Windy City Times predicted last year that marriage would be the big story for our community in 2013, but we certainly did not foresee the twists and turns that the story would take.
SB10, the legislation that brought marriage equality to Illinois, passed the state Senate on Valentine's Day, then the House Executive Committee 12 days later. Activists and other supporters spent much of the spring wondering when a vote would finally happen. As the legislative session neared its end in May, many advocates for the legislation said that the votes were finally in place for a floor vote.
But then it didn't happen. On May 31, the bill's chief sponsor, state Rep. Greg Harris, addressed the floor and said that his colleagues had asked for more time to sell the idea to their constituents back home. The summer was marked by controversy over Harris' decision, but eventually a campaign staff was put into place to coalesce the various parts of the Illinois Unites to Marry coalition.
Rumors continued to fly, though, with many principal players fearing that a vote, promised by Harris for the fall veto session, might be put off until after filing deadlines for the 2014 elections had passed. The March on Springfield for Marriage Equality rally on Oct. 22 brought momentum however, when thousands of supporters showed up to Springfield, lending their support even in the rain and cold weather.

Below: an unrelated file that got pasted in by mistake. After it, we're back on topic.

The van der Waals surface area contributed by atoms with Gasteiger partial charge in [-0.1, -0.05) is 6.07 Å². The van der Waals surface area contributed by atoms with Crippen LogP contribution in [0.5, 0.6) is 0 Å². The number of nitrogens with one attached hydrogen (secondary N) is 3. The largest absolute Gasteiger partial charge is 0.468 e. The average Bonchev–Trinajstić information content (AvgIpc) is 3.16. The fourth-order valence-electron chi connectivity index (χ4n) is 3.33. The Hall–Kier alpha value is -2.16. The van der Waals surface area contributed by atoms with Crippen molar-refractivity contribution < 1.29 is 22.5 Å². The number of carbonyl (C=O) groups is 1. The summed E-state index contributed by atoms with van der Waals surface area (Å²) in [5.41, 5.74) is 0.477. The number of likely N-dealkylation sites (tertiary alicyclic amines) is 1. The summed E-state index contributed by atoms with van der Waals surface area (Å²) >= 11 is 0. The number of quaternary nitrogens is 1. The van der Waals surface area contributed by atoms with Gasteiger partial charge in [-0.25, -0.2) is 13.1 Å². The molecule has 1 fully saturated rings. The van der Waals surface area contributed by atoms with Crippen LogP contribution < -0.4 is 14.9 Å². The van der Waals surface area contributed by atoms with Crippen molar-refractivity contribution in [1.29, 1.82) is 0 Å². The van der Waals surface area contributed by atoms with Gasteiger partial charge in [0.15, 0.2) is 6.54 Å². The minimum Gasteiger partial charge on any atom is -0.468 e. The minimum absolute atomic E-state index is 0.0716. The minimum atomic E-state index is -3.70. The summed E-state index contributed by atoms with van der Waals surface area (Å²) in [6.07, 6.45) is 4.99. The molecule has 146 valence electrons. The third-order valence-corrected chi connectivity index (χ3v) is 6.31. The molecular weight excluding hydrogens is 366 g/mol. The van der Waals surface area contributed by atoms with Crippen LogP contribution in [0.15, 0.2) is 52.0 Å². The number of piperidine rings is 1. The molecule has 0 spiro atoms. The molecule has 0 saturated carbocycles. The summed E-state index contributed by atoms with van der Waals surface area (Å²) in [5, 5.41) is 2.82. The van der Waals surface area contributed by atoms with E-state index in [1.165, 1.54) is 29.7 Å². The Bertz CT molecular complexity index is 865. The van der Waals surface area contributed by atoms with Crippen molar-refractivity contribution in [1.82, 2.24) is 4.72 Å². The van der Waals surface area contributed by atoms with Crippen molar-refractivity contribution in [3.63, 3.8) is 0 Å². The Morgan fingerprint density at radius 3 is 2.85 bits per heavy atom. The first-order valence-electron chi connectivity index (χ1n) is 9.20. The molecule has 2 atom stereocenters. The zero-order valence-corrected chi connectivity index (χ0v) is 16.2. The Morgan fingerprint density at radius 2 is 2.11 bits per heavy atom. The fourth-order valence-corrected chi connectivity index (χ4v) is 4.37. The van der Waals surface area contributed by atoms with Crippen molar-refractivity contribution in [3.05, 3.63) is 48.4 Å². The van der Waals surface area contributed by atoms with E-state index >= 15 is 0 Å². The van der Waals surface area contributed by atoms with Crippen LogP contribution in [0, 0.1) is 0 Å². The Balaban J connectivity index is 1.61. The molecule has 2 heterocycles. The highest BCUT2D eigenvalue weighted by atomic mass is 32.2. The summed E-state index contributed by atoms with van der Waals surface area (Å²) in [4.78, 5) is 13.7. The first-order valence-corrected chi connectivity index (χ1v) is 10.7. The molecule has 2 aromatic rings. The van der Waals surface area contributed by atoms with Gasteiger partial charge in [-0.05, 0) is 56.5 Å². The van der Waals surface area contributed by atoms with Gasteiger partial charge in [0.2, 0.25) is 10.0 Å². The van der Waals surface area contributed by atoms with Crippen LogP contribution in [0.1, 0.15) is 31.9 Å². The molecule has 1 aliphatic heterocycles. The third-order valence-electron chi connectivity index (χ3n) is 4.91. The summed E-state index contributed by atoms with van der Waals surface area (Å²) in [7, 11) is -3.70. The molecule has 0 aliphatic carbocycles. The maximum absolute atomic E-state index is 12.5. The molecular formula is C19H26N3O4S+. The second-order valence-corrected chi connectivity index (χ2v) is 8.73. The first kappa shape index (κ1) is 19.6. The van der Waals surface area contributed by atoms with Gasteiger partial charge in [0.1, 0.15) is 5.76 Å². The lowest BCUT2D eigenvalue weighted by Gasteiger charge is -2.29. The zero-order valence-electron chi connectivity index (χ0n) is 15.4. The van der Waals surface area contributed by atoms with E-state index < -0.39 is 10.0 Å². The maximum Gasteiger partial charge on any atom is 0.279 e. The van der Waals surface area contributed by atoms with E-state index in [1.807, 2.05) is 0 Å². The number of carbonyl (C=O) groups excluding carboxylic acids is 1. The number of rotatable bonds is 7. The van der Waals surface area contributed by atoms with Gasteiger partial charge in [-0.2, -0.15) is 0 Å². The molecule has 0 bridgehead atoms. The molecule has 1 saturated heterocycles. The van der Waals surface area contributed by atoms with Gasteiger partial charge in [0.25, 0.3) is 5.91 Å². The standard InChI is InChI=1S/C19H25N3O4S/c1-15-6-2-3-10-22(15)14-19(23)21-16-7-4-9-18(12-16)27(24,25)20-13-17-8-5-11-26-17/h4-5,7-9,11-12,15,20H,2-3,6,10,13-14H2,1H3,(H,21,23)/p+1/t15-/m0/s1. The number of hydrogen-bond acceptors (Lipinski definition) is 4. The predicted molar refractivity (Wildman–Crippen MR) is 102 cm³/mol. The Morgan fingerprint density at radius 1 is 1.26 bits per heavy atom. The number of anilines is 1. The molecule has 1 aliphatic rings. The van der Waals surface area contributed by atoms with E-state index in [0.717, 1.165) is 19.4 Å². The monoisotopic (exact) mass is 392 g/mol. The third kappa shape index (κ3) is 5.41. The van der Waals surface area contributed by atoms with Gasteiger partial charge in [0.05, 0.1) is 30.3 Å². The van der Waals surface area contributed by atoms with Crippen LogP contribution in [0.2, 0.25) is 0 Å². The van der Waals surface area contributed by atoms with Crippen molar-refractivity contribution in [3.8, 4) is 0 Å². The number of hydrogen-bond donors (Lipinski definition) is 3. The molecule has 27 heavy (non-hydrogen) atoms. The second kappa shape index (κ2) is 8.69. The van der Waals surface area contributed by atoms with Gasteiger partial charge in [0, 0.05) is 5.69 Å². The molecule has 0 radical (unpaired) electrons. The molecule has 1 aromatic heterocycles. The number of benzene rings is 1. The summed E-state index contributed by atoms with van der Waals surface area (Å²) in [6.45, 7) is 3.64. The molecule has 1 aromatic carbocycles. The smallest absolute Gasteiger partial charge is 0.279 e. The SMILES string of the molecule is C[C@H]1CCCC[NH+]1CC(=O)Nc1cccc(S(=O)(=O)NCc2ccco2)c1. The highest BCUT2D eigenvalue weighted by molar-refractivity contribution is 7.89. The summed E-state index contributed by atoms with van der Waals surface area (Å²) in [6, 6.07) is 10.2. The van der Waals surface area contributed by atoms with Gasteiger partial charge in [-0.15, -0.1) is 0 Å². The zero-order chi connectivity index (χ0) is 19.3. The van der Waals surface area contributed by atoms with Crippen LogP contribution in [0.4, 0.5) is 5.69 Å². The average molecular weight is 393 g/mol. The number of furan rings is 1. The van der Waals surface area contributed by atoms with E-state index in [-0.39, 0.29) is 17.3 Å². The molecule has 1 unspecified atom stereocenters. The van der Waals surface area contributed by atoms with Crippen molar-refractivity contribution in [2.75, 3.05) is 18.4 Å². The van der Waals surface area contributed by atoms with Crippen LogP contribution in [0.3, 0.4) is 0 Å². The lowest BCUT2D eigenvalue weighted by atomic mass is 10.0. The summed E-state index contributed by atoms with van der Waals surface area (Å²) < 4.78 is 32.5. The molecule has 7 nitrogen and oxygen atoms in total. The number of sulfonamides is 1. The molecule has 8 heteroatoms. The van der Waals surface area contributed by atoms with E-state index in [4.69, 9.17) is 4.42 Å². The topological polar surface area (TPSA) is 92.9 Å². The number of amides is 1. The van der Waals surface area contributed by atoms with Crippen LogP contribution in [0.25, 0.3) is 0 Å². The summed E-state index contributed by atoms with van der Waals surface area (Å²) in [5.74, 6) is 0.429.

Finally, on Nov. 5, the vote came. After about two-and-a-half hours of debate, a vote did come and SB10 passed 61-54. Among those voting yes were state Rep. Naomi Jakobsson, who came from the bedside of her ill son to cast her vote; her son died before she could return home. On Nov. 20, in front of hundreds of the bills' supporters, Gov. Pat Quinn signed SB10 into law using one of Abraham Lincoln's desks.
The veto-session vote, however, was problematic in one respect. Thanks to some tenets of the Illinois Constitution, legislation signed during a veto session cannot take effect until the following June 1meaning Illinoisans could not actually get married for several months. For many couplesparticularly ones in whom a partner had a life-threatening illnessthat was too long to wait. A judge ordered that one such couple, activist Vernita Gray and Pat Ewert, could marry early, and they became the first partners of the same-sex to legally marry in the state Nov. 27. A few weeks later, a federal judge allowed two more couples to marry under similar circumstances, and introduced a streamlined process for any couple dealing with time-sensitive illnesses.